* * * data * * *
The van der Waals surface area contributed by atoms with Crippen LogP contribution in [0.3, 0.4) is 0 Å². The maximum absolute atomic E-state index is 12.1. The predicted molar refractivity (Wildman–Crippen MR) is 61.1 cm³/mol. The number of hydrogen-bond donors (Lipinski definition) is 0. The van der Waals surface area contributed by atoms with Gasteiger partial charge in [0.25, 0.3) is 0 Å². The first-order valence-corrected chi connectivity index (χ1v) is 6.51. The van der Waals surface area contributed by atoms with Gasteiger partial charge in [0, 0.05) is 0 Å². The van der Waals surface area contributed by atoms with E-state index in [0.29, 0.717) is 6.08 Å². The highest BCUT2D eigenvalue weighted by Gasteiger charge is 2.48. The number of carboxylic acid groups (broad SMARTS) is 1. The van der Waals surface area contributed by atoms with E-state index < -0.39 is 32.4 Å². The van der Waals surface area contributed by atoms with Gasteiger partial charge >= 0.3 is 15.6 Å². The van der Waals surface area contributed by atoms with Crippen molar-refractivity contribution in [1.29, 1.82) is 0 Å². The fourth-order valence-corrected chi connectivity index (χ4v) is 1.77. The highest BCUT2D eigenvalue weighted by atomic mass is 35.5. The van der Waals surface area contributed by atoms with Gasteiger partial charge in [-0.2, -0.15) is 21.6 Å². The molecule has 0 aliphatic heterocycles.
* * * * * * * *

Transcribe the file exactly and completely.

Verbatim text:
The van der Waals surface area contributed by atoms with Crippen LogP contribution in [0.3, 0.4) is 0 Å². The maximum absolute atomic E-state index is 12.1. The predicted molar refractivity (Wildman–Crippen MR) is 61.1 cm³/mol. The number of hydrogen-bond donors (Lipinski definition) is 0. The van der Waals surface area contributed by atoms with Gasteiger partial charge in [0.25, 0.3) is 0 Å². The first-order valence-corrected chi connectivity index (χ1v) is 6.51. The van der Waals surface area contributed by atoms with Gasteiger partial charge in [0, 0.05) is 0 Å². The van der Waals surface area contributed by atoms with E-state index in [0.29, 0.717) is 6.08 Å². The highest BCUT2D eigenvalue weighted by Gasteiger charge is 2.48. The number of carboxylic acid groups (broad SMARTS) is 1. The van der Waals surface area contributed by atoms with E-state index < -0.39 is 32.4 Å². The van der Waals surface area contributed by atoms with Gasteiger partial charge >= 0.3 is 15.6 Å². The van der Waals surface area contributed by atoms with Crippen molar-refractivity contribution in [1.29, 1.82) is 0 Å². The fourth-order valence-corrected chi connectivity index (χ4v) is 1.77. The highest BCUT2D eigenvalue weighted by atomic mass is 35.5. The van der Waals surface area contributed by atoms with Gasteiger partial charge in [-0.2, -0.15) is 21.6 Å². The molecule has 0 aliphatic heterocycles.